I stumbled across this article at Yahoo News by Orianna Rosa Royle and it touched on so many recurring themes here that I just had to pass it on. Here’s the situation:
“This is the most humbled I’ve ever felt in my life,” a teary-eyed Gen Z graduate reported back to her TikTok fans while holding a stack of résumés after a disappointing day of job-seeking—and the brutal wake-up call has struck a generational nerve.
In the video, which has amassed over 23 million views, Lohanny Santos, a 26-year-old from Brooklyn with a dual degree and three languages up her sleeve, shared that she’d been going door-to-door to find work to no avail.
but then you dig a little deeper:
After her online venture didn’t generate enough income to pay the bills, she went into several coffee shops to hand them her resume—just like she did when she was 16 and was looking for a job. But it wasn’t long before the Pace University graduate realized that not even “two degrees in communications and acting” is enough to land a $16-an-hour job in New York in the current tough job market.
“It’s honestly a little bit embarrassing because I’m literally applying for, like, minimum-wage jobs,” she cried. “And some of them are being like, ‘We’re not hiring’ and it’s like, ‘What?’ This is not what I expected.”
“This sucks,” she concluded.
and this gets to the crux of the matter:
Just last month, 27-year-old Robbie Scott similarly went viral on TikTok for insisting that Gen Z isn’t any less willing to work than generations before. Instead, he said, they are “getting angry and entitled and whiny” about the prospect of having to work hard for the rest of their adult life, only to “get nothing in return.”
“What’s sh-tty is, we’re holding up our end of the deal,” Scott said. “We’re staying in school. We’re going to college. We’ve been working since we were 15, 16 years old…doing everything that y’all told us to do so that we can what? Still be living in our parents’ homes in our late twenties?”
How in the world can this be happening when the unemployment rate is 3.7%? Let’s decompress this a little. Jobs today fall into several categories:
- Low-skill jobs that must be done in person. Wages for such jobs are under pressure from constant immigration and have been for thirty years.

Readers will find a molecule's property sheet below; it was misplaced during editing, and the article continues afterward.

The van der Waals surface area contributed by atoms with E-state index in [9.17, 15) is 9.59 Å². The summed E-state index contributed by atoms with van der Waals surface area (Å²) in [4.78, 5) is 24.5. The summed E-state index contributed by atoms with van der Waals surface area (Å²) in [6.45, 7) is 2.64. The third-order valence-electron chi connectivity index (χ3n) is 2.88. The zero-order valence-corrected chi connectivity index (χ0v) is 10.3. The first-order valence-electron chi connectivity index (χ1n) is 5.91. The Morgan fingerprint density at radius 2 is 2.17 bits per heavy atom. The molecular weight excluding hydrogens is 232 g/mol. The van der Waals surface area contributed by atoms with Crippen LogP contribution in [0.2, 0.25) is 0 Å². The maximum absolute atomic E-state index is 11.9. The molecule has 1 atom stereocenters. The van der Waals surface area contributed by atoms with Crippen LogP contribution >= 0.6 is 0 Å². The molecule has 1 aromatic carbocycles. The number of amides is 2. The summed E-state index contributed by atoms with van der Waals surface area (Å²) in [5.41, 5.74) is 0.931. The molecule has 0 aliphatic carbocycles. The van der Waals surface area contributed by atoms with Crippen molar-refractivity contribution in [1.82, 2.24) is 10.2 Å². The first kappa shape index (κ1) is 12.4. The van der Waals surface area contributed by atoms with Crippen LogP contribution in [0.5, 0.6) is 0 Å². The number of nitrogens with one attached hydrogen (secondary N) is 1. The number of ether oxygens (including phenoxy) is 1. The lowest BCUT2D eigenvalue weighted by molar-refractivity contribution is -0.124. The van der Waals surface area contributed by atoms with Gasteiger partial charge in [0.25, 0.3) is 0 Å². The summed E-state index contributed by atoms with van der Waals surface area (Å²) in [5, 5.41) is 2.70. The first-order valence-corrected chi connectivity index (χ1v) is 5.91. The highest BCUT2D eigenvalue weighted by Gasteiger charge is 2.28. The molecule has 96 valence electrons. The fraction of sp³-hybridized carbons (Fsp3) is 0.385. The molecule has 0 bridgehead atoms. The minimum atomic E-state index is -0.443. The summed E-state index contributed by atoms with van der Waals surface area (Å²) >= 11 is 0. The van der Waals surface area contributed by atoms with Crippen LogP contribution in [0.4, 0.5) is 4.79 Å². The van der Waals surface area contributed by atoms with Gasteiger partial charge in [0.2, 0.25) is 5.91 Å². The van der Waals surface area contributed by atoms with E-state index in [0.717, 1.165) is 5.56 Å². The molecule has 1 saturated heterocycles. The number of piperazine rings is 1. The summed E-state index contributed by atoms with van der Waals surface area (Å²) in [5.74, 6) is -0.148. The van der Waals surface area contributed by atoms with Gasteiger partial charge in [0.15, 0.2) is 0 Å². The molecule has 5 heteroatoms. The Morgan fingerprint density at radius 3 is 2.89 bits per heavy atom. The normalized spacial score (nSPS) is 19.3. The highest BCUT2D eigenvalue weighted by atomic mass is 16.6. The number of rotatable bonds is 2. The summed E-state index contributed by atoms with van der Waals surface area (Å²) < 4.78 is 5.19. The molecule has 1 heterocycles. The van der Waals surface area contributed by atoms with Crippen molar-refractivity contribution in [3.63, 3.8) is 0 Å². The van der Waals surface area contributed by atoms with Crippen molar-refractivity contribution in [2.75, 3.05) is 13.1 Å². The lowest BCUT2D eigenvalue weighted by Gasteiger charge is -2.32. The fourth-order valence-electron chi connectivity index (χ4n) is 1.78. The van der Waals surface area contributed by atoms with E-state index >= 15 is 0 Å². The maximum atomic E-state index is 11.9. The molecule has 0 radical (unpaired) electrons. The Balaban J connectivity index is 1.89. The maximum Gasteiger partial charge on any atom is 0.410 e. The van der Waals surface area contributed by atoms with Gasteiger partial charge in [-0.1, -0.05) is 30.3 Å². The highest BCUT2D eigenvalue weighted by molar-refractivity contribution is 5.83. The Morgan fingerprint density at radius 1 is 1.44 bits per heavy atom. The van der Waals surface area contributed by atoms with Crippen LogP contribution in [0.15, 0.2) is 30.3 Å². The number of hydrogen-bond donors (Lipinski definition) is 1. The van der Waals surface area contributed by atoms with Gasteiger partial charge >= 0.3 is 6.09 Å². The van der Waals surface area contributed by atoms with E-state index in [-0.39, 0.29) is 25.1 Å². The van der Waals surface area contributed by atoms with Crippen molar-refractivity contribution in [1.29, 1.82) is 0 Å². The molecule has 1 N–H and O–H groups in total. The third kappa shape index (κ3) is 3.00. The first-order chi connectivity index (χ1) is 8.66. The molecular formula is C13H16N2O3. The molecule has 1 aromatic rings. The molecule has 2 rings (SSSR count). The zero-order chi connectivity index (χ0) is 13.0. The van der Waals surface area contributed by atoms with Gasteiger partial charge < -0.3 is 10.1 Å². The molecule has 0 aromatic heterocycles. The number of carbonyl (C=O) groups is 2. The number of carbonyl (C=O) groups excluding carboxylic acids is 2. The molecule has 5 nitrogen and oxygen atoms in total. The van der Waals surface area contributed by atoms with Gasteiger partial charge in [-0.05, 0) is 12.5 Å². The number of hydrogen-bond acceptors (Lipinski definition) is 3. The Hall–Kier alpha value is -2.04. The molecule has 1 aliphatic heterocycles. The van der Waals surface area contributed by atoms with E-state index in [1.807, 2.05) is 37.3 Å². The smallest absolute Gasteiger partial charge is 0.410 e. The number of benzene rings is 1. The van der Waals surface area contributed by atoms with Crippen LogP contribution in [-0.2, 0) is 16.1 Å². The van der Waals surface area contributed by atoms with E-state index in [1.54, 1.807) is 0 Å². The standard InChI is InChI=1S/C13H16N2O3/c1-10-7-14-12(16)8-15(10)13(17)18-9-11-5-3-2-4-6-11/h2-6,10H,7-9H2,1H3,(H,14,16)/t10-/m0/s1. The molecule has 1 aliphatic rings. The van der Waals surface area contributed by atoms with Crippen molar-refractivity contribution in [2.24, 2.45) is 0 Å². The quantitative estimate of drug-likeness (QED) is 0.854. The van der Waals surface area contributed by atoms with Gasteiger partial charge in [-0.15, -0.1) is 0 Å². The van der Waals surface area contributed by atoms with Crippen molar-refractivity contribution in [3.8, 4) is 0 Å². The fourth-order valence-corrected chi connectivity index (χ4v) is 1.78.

- Jobs that must be done in person, are licensed and require credentialing. Some of the jobs in this category pay very well indeed but require specific skills and training and are frequently quite constrained in number.
- Jobs that can be done remotely and require the ability to read and write in English but not much else tangible. Wages for those jobs are under pressure from offshore and have been for thirty years. What’s worse those jobs are about to fall off a cliff in the form of large language model (LLM) artificial intelligence (AI).
- Jobs that can be done remotely, frequently require a college degree, and require skills and often credentialing in some specific disciplines, e.g. web development. Those jobs, too, have been offshored for decades. There are nearly as many people in India with college degrees as there are people in the U. S. Entry-level jobs in this category, too, will be under pressure from LLM AI.
Now let’s consider this young woman’s situation. The jobs she has been looking for are in the first and third categories and, frankly, she’ll never be able to make a decent living doing them. Her degrees are non-disciplines. Acting and content creation require talent, drive, and, realistically, looks but not a college degree. That has been true for a century or more. Her two degrees are useless. For the jobs that must be done in person, she’s competing with large numbers of immigrant workers and for the jobs that can be done remotely she’s competing with everyone in the world with a computer and an Internet connection. I wish her good fortune and her TikTok post will probably help her but I don’t envy her.
There are strategies which could mitigate the problem but they’re wildly unpopular because each of them gores somebody’s ox.